New study reveals a 366% increase in females becoming tradeswomen in the UK
The study which analysed the biggest trade jobs women are stepping into identified a rise in the number of women learning the trade younger. Results found there has been a 366% increase in young females taking on apprenticeships in construction and engineering in the past five years.
For course starters in 2019/20, there were 10,170 females in construction and a further 45,010 enrolling in engineering.
However, there’s still a huge difference in pay across males and females in the construction and trade industry.
Women are most likely to become painters, plumbers and heating experts
Leading the trade revolution for women are painters and decorators. This job accounts for 33% of all women with a trade, helping customers turn their homes and businesses into spaces to be proud of.
In second place are plumbers – a skill that takes a lot of training and full accreditation and 28.38% of women in the trade have put in the commitment and are now fixing heating and fitting boilers, as well as installing bathroom and kitchen fixtures.
Completing the top three are electricians, with 11.55% of tradeswomen pursuing careers as ‘sparkies’. This vital job can make the difference between a comfortable home and a death trap.
London is the tradeswoman capital of the UK
The Capital is leading the way in bringing women into construction. There are 3,930 registered female apprentices across its boroughs, learning construction, planning, manufacturing and more. In Southwark, 31% of apprentices in construction are females, while in Wandsworth (28.28%), Redbridge (16.67%) and Havering (14.55%), high numbers are also raising the national trend.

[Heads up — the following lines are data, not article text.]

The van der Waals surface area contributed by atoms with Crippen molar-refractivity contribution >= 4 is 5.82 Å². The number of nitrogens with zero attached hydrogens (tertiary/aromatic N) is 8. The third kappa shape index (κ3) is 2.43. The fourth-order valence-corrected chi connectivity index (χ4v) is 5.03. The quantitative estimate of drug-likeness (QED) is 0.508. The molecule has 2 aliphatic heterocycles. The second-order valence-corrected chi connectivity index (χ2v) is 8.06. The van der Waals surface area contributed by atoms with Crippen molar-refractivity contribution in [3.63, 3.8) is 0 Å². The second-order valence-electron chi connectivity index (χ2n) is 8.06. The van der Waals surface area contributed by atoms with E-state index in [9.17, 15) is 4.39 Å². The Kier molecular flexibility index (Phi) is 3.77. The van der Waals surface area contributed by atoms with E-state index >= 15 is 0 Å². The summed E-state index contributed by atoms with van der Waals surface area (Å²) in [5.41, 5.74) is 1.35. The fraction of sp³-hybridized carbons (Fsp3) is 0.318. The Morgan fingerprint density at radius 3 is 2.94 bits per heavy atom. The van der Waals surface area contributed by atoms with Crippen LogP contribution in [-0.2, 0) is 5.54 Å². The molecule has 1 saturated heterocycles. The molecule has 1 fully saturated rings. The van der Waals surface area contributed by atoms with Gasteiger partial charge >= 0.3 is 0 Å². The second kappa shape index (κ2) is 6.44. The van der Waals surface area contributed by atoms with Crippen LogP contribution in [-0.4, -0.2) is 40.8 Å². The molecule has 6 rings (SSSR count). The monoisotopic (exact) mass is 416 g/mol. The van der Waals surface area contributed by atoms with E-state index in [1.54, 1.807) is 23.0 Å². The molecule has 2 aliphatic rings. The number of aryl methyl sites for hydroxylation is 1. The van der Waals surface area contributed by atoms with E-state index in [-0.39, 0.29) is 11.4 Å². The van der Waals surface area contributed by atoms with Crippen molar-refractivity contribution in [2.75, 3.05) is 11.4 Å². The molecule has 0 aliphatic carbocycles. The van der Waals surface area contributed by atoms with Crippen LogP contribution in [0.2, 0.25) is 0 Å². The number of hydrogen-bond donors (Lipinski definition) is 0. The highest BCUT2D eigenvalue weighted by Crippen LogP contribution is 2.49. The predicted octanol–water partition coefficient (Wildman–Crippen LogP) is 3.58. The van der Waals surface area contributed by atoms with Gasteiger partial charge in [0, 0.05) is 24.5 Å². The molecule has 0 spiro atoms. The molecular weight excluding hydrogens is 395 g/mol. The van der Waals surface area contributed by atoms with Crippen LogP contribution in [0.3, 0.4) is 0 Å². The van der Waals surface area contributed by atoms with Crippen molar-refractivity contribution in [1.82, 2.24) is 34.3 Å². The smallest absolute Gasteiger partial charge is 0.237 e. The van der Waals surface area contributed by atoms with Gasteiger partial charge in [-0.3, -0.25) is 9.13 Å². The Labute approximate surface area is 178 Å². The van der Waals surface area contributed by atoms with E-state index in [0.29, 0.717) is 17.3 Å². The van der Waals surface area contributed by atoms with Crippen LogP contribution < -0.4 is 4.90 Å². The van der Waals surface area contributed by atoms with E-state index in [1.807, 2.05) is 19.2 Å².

Women in trade are underpaid by an average of £7,115
Women picking up the tools might be rising, but their pay still falls behind their male counterparts. As with many types of employment, men take home significantly more pay, earning an average of £8,206 per year more than women for the same roles. But at least in trades that gap’s starting to close, with men earning £7,115 more.
The most notable difference is in the skilled building and construction trade. While male workers here can expect to take home a median salary of £29,011 a year, women in the sector can only expect to earn £21,840, a whole £7,171 less.
Female carpenters and joiners don’t fare much better. Their median annual salary is £21,300, much less than men who take home £28,384 for the same job.